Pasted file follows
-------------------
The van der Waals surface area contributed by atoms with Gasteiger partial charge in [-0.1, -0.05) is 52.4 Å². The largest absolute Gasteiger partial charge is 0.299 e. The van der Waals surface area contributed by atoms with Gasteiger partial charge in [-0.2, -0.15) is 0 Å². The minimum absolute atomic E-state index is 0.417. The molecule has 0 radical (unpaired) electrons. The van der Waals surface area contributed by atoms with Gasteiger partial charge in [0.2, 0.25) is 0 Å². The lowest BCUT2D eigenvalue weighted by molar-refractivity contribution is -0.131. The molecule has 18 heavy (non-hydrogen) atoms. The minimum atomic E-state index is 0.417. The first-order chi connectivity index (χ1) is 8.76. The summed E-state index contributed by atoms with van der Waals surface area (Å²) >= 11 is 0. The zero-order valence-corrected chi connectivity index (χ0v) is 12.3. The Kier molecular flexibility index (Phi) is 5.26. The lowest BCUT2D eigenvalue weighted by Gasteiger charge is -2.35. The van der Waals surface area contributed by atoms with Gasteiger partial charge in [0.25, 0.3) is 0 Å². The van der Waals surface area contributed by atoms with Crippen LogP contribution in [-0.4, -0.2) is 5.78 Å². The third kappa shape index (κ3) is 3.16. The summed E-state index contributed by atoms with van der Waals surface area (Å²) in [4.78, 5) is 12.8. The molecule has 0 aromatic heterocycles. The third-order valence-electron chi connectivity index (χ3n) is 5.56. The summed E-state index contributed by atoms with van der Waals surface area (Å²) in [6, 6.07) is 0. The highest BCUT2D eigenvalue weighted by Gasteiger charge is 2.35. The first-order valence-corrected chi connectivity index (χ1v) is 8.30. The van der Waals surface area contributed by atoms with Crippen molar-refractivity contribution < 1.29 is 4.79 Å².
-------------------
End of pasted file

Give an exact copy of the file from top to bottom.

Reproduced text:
The van der Waals surface area contributed by atoms with Gasteiger partial charge in [-0.1, -0.05) is 52.4 Å². The largest absolute Gasteiger partial charge is 0.299 e. The van der Waals surface area contributed by atoms with Gasteiger partial charge in [-0.2, -0.15) is 0 Å². The minimum absolute atomic E-state index is 0.417. The molecule has 0 radical (unpaired) electrons. The van der Waals surface area contributed by atoms with Gasteiger partial charge in [0.2, 0.25) is 0 Å². The lowest BCUT2D eigenvalue weighted by molar-refractivity contribution is -0.131. The molecule has 18 heavy (non-hydrogen) atoms. The minimum atomic E-state index is 0.417. The first-order chi connectivity index (χ1) is 8.76. The summed E-state index contributed by atoms with van der Waals surface area (Å²) >= 11 is 0. The zero-order valence-corrected chi connectivity index (χ0v) is 12.3. The Kier molecular flexibility index (Phi) is 5.26. The lowest BCUT2D eigenvalue weighted by Gasteiger charge is -2.35. The van der Waals surface area contributed by atoms with Gasteiger partial charge in [0.25, 0.3) is 0 Å². The van der Waals surface area contributed by atoms with Crippen LogP contribution in [-0.4, -0.2) is 5.78 Å². The third kappa shape index (κ3) is 3.16. The summed E-state index contributed by atoms with van der Waals surface area (Å²) in [4.78, 5) is 12.8. The molecule has 0 aromatic heterocycles. The third-order valence-electron chi connectivity index (χ3n) is 5.56. The summed E-state index contributed by atoms with van der Waals surface area (Å²) in [6, 6.07) is 0. The highest BCUT2D eigenvalue weighted by Gasteiger charge is 2.35. The first-order valence-corrected chi connectivity index (χ1v) is 8.30. The van der Waals surface area contributed by atoms with Crippen molar-refractivity contribution < 1.29 is 4.79 Å².